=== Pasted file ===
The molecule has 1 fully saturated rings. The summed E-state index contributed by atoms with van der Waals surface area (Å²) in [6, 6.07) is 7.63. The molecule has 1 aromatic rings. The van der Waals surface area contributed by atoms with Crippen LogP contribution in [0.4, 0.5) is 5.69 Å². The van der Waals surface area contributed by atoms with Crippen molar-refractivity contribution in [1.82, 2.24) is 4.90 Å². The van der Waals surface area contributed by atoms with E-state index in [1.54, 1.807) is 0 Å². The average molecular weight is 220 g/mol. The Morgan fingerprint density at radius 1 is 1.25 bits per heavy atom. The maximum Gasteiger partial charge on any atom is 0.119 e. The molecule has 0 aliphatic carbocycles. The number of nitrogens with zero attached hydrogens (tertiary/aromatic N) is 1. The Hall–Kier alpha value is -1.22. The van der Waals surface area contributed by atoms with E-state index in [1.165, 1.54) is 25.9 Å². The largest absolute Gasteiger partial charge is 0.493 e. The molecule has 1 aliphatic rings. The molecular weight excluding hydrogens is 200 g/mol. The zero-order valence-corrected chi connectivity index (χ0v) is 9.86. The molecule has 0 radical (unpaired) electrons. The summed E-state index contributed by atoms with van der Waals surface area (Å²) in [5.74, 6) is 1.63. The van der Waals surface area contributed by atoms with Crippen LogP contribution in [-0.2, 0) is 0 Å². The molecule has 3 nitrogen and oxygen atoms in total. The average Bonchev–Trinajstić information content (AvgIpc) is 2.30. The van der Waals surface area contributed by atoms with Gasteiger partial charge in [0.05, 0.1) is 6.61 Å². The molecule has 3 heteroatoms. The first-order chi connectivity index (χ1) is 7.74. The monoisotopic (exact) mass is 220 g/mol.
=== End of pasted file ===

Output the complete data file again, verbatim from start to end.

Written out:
The molecule has 1 fully saturated rings. The summed E-state index contributed by atoms with van der Waals surface area (Å²) in [6, 6.07) is 7.63. The molecule has 1 aromatic rings. The van der Waals surface area contributed by atoms with Crippen LogP contribution in [0.4, 0.5) is 5.69 Å². The van der Waals surface area contributed by atoms with Crippen molar-refractivity contribution in [1.82, 2.24) is 4.90 Å². The van der Waals surface area contributed by atoms with E-state index in [1.54, 1.807) is 0 Å². The average molecular weight is 220 g/mol. The Morgan fingerprint density at radius 1 is 1.25 bits per heavy atom. The maximum Gasteiger partial charge on any atom is 0.119 e. The molecule has 0 aliphatic carbocycles. The number of nitrogens with zero attached hydrogens (tertiary/aromatic N) is 1. The Hall–Kier alpha value is -1.22. The van der Waals surface area contributed by atoms with E-state index in [1.165, 1.54) is 25.9 Å². The largest absolute Gasteiger partial charge is 0.493 e. The molecule has 1 aliphatic rings. The molecular weight excluding hydrogens is 200 g/mol. The zero-order valence-corrected chi connectivity index (χ0v) is 9.86. The molecule has 0 radical (unpaired) electrons. The summed E-state index contributed by atoms with van der Waals surface area (Å²) in [5.74, 6) is 1.63. The van der Waals surface area contributed by atoms with Crippen LogP contribution in [-0.2, 0) is 0 Å². The molecule has 3 nitrogen and oxygen atoms in total. The average Bonchev–Trinajstić information content (AvgIpc) is 2.30. The van der Waals surface area contributed by atoms with Gasteiger partial charge in [0.05, 0.1) is 6.61 Å². The molecule has 3 heteroatoms. The first-order chi connectivity index (χ1) is 7.74. The monoisotopic (exact) mass is 220 g/mol.